2*0.500 (numerator) and 18*0.111 (denominator).  But the
above factor "B" had little likely heterogeneity of
variance as indicated by the Box epsilon of 0.988 for
the numerator and subsequent adjusted "p" value of 0.0016.
One can use the between factor’s Box epsilons in the same
way that one uses Geisser Greenhouse corrections in the
repeated factors case: as part of the Geisser-Greenhouse
algorithm or always using them.  The latter policy is made
more attractive as only variance vectors, not covariances
matrices, need to be computed for pure between factor
Similar independent epsilons are computed when the error
term is constituted, in part, of high-order interaction
terms (e.g. when cells only contain 1 value and the
highest order interaction term is the error).  This can
happen because epsilons are never computed for such high-
order interactions used in the error term even when the
epsilons are computed for the effect terms.
One last comment.  In our lab, we have noticed that when
processing highly multi-way data using CLEAVE, that many,
high-order interaction factors show significant GG correction
epsilons (i.e. they are closer to the lower bound value than
to 1 [1=a true "F" dist]).  To us, this implies that when
analyzing highly factorial experiments, we would be remiss
to not use the Box-Geisser-Greenhouse option when looking for
significant experimental factors.  This is especially true
when one realizes that with multi-way and/or large data sets,
it is hard to get a feel for whether ANOVA’s standard "equal-
variance" or "covariance sphericity" assumptions hold for all
factor interaction terms.  If you always use the Box options
as standard policy, then you have to worry less about those
two assumptions (don’t worry - you’ve still got normality and
other linearity assumptions to keep you on your toes...).
When perusing the usual results of an multi-way ANOVA, an
important question to ask is whether the significant (or
nearly significant) results one finds using an omnibus F
test have large or small effects on the outcome of the
experiment.  This is not an obvious question to answer
from the F or p values alone because with enough subjects
in the experiment, even a trifling effect can be made to
pass even a severe significance test.
CLEAVE include three parameters which can help
answer this question.  Partial omega squared is the ratio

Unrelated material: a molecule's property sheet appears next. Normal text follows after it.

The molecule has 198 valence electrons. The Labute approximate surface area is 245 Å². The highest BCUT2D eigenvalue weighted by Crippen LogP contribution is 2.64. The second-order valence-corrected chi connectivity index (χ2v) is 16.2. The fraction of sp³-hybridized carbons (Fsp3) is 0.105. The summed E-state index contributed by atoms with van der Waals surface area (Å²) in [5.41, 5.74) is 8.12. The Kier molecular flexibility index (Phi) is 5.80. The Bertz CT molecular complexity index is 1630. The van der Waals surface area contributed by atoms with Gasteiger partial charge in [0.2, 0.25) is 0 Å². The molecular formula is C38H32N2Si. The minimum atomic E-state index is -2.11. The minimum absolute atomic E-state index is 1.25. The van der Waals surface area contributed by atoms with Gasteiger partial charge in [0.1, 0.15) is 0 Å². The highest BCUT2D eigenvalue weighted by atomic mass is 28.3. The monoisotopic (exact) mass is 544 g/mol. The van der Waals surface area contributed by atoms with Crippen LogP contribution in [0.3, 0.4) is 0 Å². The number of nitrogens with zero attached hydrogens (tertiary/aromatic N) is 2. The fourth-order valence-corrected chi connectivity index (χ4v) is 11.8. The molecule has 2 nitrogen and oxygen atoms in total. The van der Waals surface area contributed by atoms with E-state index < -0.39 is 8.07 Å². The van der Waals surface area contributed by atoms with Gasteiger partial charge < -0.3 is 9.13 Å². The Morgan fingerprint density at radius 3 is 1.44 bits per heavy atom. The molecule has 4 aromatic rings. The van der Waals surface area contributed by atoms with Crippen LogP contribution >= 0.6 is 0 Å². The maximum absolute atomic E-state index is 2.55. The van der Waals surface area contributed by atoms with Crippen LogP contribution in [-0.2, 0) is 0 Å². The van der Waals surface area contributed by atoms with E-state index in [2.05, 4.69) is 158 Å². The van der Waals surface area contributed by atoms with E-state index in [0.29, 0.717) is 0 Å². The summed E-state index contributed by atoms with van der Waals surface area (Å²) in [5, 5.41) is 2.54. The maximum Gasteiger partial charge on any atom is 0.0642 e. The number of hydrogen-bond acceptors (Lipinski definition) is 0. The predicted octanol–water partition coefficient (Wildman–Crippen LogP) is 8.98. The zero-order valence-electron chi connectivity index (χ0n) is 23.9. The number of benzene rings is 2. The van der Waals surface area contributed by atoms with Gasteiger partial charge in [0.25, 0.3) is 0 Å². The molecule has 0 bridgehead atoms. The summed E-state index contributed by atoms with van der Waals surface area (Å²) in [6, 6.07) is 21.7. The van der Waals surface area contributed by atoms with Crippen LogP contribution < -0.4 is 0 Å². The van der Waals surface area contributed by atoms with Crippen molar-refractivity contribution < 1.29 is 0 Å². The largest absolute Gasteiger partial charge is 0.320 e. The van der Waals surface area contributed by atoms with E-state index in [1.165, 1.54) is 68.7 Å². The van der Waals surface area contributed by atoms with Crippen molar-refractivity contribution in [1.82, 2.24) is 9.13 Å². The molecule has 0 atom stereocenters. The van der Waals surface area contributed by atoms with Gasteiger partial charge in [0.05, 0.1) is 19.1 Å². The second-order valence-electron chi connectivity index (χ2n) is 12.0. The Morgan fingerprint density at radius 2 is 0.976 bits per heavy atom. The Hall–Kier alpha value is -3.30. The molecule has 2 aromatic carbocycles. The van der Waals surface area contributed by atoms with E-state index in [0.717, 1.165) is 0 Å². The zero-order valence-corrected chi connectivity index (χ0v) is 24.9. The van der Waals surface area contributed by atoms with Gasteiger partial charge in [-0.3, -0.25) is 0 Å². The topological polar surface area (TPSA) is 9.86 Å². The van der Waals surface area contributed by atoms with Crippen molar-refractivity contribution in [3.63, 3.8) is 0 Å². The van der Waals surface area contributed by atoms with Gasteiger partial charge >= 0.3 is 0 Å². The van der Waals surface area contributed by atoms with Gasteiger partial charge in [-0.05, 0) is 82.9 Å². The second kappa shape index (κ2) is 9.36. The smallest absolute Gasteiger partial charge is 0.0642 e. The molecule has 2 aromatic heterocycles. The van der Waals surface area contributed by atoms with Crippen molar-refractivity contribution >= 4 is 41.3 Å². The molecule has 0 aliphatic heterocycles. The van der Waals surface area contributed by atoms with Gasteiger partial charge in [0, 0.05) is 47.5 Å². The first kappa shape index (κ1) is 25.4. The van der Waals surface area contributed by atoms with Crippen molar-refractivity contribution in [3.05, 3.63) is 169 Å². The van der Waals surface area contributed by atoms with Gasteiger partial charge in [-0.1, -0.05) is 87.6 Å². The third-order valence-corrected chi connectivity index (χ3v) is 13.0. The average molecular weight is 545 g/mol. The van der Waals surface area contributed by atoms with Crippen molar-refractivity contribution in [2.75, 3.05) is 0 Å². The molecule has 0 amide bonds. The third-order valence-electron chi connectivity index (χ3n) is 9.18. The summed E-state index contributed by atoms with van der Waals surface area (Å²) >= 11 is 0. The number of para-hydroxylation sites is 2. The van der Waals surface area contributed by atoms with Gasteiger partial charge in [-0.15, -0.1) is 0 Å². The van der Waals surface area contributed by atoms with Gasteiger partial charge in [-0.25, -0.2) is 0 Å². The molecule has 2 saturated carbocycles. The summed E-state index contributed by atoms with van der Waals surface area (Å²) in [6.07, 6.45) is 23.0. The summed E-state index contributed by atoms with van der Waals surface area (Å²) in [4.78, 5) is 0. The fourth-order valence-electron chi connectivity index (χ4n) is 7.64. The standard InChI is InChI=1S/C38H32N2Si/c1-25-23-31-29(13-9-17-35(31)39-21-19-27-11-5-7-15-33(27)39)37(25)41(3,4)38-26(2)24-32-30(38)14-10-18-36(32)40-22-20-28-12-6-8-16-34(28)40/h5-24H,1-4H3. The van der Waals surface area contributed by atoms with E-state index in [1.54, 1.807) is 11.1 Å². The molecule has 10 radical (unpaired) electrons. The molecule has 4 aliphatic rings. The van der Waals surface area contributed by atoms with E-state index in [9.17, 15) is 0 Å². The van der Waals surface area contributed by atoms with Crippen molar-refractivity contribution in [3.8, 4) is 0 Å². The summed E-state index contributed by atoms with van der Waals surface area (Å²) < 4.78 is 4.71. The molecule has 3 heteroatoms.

of the variance estimate due to the effect divided by
that same variance plus the error variance.  And partial
eta squared is the ratio of effect sums squared to the
same sum squared plus the error term’s sum squared.
Partial omega squared provides a direct look at the source
term’s effect within the linear ANOVA model equation.
Partial eta^2 is an analogue to the regression coefficient
which estimates how important a coefficient is to the
multilinear regression equation.  Third, Eta squared,
which is often called R squared, is the ratio of source
SS (sums squared) to total SS and shows the user what
fraction of total variation is due to the source term
being considered.  The two "partial" values are only
ratios of the source (effect) term to the effect plus
(local) noise, whereas the R squared value is a ratio
of the source magnitude to the total sum squared
All three treatment magnitude values are valuable
to a researcher because they strip away the degrees of
freedom which are intrinsic in "F" and "p" values computed
for each source, and the prescence of those df’s makes
comparing source terms’s "F" or "p" values a *very* bad
In the linear model generally assumed when performing an
ANOVA, partial omega^2 is a relative estimate of the variance
(sum squared of effect) of each of the factors or factor
interactions.  Thus, the larger this value is, the less likely
the null hypothesis is true.  Further, it is sometime kosher
to compare treatment magnitude terms of different interaction
terms one to another.  If one source term’s partial omega^2
is an order of magnitude larger than that of another source
term, then it is likely that the first source term has a